1.) A local bank that offers a special product (I am always surprised to find banks offering high ltv, and low rates, without PMI as well as other niches which they don't advertise - they are their own best kept secrets) 
2.) local life or casualty insurance companies looking for mortgage investments, 
3.) industrial loan associations,
4.) private lenders 

You generally have to work with borrower paid comp on these, but THIS IS THE BROKER BUSINESS MODEL - assembling a suite of products that one lender couldn't possibly assemble.

Finally, national lenders can't be as flexible in building a business around the local needs as a broker can. For instance: 

1.) you are near a military base: "We are the experts in providing financing for servicemembers"
2.) your market has a lot of 1st time buyers/renters: "We are the experts in FHA/HomePossible programs." 
3.) you market has an industrial component: "we have hundreds of programs for self-employed business owners." 

Obviously, these are simply examples, but you should think this through as it applies to you. It should roll off your tongue without having to think about it. 

Imagine going to a bank and asking for a loan for your business; why should I lend you money. It's the same thing with a customer, referral source, business partner: Why should I do business with you?

Wednesday, June 12, 2013

A Wave of Compliance Manager Duties Crashing Down On You?

Compliance Manager - Mission Impossible?

Of all of the groups benefiting from the wave of regulation, one has created the hottest job in the industry today -  the "Compliance Manager."  If you wear the "Compliance Hat" you know that this is just the industry looking for another panacea - a silver bullet to manage the seemingly overwhelming task of keeping up with the rules and regs tsunami.  If you are a company owner or manager, you WANT a silver bullet (if not to just shoot yourself with!)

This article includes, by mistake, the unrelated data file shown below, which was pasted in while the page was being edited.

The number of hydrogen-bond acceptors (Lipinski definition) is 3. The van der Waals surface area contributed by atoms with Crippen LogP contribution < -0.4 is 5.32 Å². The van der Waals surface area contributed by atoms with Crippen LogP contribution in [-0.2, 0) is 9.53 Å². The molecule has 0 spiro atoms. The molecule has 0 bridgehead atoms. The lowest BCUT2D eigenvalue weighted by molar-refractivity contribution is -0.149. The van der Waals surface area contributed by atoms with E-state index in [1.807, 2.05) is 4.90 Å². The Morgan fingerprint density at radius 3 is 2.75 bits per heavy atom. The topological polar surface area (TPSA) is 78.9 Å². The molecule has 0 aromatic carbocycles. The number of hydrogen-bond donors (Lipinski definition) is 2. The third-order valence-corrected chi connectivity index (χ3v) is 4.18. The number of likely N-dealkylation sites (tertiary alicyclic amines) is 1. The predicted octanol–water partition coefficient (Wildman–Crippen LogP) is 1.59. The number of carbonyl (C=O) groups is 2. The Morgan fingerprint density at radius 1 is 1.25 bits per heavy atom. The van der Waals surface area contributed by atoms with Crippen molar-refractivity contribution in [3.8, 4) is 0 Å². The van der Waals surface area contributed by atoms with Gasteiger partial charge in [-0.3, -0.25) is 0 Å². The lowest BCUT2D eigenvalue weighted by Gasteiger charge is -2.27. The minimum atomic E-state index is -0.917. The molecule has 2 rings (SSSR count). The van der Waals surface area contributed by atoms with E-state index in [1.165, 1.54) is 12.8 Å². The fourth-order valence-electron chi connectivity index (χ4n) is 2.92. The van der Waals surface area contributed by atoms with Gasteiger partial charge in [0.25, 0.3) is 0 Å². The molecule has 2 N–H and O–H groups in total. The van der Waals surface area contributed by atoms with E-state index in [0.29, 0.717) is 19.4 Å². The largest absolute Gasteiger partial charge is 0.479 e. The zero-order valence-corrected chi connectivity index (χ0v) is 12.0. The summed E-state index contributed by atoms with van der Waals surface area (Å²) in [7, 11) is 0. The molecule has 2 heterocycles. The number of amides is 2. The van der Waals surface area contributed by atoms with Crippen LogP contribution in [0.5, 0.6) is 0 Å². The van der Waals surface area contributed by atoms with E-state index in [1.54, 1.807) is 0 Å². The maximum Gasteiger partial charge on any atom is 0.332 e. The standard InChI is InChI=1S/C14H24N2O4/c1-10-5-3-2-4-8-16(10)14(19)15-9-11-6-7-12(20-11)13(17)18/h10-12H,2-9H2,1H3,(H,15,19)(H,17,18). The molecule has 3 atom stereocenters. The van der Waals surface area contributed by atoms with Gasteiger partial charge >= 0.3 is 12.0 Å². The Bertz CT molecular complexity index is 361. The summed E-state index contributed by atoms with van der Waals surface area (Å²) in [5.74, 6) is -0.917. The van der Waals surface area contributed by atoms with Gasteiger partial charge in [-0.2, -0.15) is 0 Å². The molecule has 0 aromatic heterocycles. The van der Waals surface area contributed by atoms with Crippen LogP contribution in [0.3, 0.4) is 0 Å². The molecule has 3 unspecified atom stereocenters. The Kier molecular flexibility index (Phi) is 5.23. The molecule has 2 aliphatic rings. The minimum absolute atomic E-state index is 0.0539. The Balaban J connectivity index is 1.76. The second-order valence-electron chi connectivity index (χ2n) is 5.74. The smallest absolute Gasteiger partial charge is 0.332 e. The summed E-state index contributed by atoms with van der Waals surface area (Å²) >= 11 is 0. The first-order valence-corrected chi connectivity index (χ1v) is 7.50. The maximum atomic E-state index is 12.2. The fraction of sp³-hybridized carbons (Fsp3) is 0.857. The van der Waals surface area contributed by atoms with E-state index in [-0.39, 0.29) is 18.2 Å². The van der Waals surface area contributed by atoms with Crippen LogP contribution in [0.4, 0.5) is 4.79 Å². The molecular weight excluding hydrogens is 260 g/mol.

Reading the job descriptions in association with the Compliance Manager job posting, you would think the job is kind of amorphous; alot of "and other duties as may be assigned in order to comply with regulations..", or "and other regulatory requirements..." To me that is an anathema to the position.  We want to be as specific as possible about the job duties.  We need to specify WHAT that individual needs to do AND when.

A Simple and Practical Approach

Checklist of compliance manager duties and timing
What are the duties of the Compliance Manager?  This rubric attempts to manage the responsibilities in a finite way. Click here to add comments and suggestions to the sheet. 



We have seen a substantial growth in "Compliance Management Software", too.  This is a reaction to that same search for panacea.  Even with automation of data management, audit and reporting there still must be someone to parse the data and verify its timing and accuracy.

Since it's the human process that makes the program effective, we have upgraded our compliance manager position description to include these elements.  This also ties in with all of the requirements of the CFPB audit guidance, so that if you are anticipating a CFPB examination ensuring you have implemented.  If you are a subscriber to the updates you can get them on our Document Management Website.